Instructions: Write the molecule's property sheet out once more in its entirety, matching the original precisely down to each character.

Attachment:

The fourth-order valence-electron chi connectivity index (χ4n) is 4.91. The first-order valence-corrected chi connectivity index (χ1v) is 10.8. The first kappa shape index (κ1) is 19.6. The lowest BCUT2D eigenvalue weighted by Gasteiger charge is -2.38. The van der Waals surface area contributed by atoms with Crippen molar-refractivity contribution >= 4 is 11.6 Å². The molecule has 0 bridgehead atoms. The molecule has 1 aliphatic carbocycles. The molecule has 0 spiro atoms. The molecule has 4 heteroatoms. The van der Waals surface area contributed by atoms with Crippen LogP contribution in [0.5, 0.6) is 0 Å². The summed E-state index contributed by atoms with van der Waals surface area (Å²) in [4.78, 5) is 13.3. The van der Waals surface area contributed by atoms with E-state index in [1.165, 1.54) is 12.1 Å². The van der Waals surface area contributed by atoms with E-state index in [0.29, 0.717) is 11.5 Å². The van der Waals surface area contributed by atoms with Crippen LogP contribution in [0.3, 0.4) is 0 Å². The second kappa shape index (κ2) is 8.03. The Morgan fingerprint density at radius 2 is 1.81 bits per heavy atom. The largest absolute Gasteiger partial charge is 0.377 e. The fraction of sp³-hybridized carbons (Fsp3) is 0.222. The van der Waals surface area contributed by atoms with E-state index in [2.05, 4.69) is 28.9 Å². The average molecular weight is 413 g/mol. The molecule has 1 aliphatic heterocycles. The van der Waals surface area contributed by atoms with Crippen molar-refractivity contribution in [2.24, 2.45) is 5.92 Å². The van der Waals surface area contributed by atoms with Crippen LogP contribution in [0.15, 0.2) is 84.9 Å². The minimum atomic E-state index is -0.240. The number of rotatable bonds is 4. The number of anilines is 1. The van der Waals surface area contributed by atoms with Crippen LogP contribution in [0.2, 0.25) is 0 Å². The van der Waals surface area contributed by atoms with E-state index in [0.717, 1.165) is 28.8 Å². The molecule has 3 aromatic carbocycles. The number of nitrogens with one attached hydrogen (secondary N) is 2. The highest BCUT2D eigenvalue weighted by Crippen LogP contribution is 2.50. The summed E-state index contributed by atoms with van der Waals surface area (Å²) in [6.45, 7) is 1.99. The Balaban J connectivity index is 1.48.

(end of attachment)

The fourth-order valence-electron chi connectivity index (χ4n) is 4.91. The first-order valence-corrected chi connectivity index (χ1v) is 10.8. The first kappa shape index (κ1) is 19.6. The lowest BCUT2D eigenvalue weighted by Gasteiger charge is -2.38. The van der Waals surface area contributed by atoms with Crippen molar-refractivity contribution >= 4 is 11.6 Å². The molecule has 0 bridgehead atoms. The molecule has 1 aliphatic carbocycles. The molecule has 0 spiro atoms. The molecule has 4 heteroatoms. The van der Waals surface area contributed by atoms with Crippen LogP contribution in [0.5, 0.6) is 0 Å². The summed E-state index contributed by atoms with van der Waals surface area (Å²) in [4.78, 5) is 13.3. The van der Waals surface area contributed by atoms with E-state index in [1.165, 1.54) is 12.1 Å². The van der Waals surface area contributed by atoms with E-state index in [0.29, 0.717) is 11.5 Å². The van der Waals surface area contributed by atoms with Crippen LogP contribution in [0.3, 0.4) is 0 Å². The second kappa shape index (κ2) is 8.03. The Morgan fingerprint density at radius 2 is 1.81 bits per heavy atom. The largest absolute Gasteiger partial charge is 0.377 e. The fraction of sp³-hybridized carbons (Fsp3) is 0.222. The van der Waals surface area contributed by atoms with E-state index in [2.05, 4.69) is 28.9 Å². The average molecular weight is 413 g/mol. The molecule has 1 aliphatic heterocycles. The van der Waals surface area contributed by atoms with Crippen molar-refractivity contribution in [2.24, 2.45) is 5.92 Å². The van der Waals surface area contributed by atoms with Crippen LogP contribution in [0.15, 0.2) is 84.9 Å². The minimum atomic E-state index is -0.240. The number of rotatable bonds is 4. The number of anilines is 1. The van der Waals surface area contributed by atoms with Crippen LogP contribution in [0.2, 0.25) is 0 Å². The van der Waals surface area contributed by atoms with E-state index in [0.717, 1.165) is 28.8 Å². The molecule has 3 aromatic carbocycles. The number of nitrogens with one attached hydrogen (secondary N) is 2. The highest BCUT2D eigenvalue weighted by Crippen LogP contribution is 2.50. The summed E-state index contributed by atoms with van der Waals surface area (Å²) in [6.45, 7) is 1.99. The Balaban J connectivity index is 1.48.